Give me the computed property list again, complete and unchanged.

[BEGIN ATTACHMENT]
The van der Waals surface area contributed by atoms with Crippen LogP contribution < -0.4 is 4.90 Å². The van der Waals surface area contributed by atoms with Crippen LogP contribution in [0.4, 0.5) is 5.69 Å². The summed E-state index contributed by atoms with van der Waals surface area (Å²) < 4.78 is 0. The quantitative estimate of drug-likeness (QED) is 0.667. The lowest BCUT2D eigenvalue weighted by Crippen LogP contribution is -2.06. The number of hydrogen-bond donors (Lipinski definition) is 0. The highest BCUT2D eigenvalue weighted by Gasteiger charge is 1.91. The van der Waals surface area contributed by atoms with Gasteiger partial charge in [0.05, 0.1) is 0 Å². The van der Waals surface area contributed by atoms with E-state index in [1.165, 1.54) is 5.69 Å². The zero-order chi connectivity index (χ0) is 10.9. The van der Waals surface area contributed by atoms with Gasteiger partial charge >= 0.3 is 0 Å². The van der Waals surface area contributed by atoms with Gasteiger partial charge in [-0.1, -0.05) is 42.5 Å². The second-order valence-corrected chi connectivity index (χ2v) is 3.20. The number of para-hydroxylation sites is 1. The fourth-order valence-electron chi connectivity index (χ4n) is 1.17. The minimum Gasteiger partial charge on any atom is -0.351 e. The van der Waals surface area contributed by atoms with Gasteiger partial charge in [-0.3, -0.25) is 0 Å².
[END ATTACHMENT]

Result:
The van der Waals surface area contributed by atoms with Crippen LogP contribution < -0.4 is 4.90 Å². The van der Waals surface area contributed by atoms with Crippen LogP contribution in [0.4, 0.5) is 5.69 Å². The summed E-state index contributed by atoms with van der Waals surface area (Å²) < 4.78 is 0. The quantitative estimate of drug-likeness (QED) is 0.667. The lowest BCUT2D eigenvalue weighted by Crippen LogP contribution is -2.06. The number of hydrogen-bond donors (Lipinski definition) is 0. The highest BCUT2D eigenvalue weighted by Gasteiger charge is 1.91. The van der Waals surface area contributed by atoms with Gasteiger partial charge in [0.05, 0.1) is 0 Å². The van der Waals surface area contributed by atoms with E-state index in [1.165, 1.54) is 5.69 Å². The zero-order chi connectivity index (χ0) is 10.9. The van der Waals surface area contributed by atoms with Gasteiger partial charge >= 0.3 is 0 Å². The van der Waals surface area contributed by atoms with Gasteiger partial charge in [-0.1, -0.05) is 42.5 Å². The second-order valence-corrected chi connectivity index (χ2v) is 3.20. The number of para-hydroxylation sites is 1. The fourth-order valence-electron chi connectivity index (χ4n) is 1.17. The minimum Gasteiger partial charge on any atom is -0.351 e. The van der Waals surface area contributed by atoms with Gasteiger partial charge in [-0.3, -0.25) is 0 Å².